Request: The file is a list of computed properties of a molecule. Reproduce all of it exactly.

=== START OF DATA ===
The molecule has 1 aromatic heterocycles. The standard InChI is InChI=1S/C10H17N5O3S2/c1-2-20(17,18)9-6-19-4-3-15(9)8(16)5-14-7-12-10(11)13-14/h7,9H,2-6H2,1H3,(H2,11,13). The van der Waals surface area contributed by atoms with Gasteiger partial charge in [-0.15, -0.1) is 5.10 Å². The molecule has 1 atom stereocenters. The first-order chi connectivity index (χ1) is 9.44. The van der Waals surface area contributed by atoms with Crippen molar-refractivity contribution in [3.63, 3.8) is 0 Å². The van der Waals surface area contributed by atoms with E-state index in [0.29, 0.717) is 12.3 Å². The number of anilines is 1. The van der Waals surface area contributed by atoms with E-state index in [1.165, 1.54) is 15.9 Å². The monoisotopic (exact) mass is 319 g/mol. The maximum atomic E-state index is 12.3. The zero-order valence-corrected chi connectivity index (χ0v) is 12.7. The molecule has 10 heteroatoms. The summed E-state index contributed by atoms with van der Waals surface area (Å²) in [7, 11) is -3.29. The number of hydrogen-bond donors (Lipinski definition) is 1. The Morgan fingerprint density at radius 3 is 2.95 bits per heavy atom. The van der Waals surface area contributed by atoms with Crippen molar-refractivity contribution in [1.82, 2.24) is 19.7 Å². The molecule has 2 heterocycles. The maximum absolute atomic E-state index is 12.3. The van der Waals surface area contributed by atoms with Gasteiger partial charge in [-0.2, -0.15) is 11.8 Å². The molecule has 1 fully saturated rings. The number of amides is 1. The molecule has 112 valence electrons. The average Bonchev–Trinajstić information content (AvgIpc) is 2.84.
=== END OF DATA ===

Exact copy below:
The molecule has 1 aromatic heterocycles. The standard InChI is InChI=1S/C10H17N5O3S2/c1-2-20(17,18)9-6-19-4-3-15(9)8(16)5-14-7-12-10(11)13-14/h7,9H,2-6H2,1H3,(H2,11,13). The van der Waals surface area contributed by atoms with Gasteiger partial charge in [-0.15, -0.1) is 5.10 Å². The molecule has 1 atom stereocenters. The first-order chi connectivity index (χ1) is 9.44. The van der Waals surface area contributed by atoms with Crippen molar-refractivity contribution in [3.63, 3.8) is 0 Å². The van der Waals surface area contributed by atoms with E-state index in [0.29, 0.717) is 12.3 Å². The number of anilines is 1. The van der Waals surface area contributed by atoms with E-state index in [1.165, 1.54) is 15.9 Å². The monoisotopic (exact) mass is 319 g/mol. The maximum atomic E-state index is 12.3. The zero-order valence-corrected chi connectivity index (χ0v) is 12.7. The molecule has 10 heteroatoms. The summed E-state index contributed by atoms with van der Waals surface area (Å²) in [7, 11) is -3.29. The number of hydrogen-bond donors (Lipinski definition) is 1. The Morgan fingerprint density at radius 3 is 2.95 bits per heavy atom. The van der Waals surface area contributed by atoms with Crippen molar-refractivity contribution in [1.82, 2.24) is 19.7 Å². The molecule has 2 heterocycles. The maximum absolute atomic E-state index is 12.3. The van der Waals surface area contributed by atoms with Gasteiger partial charge in [-0.2, -0.15) is 11.8 Å². The molecule has 1 fully saturated rings. The number of amides is 1. The molecule has 112 valence electrons. The average Bonchev–Trinajstić information content (AvgIpc) is 2.84.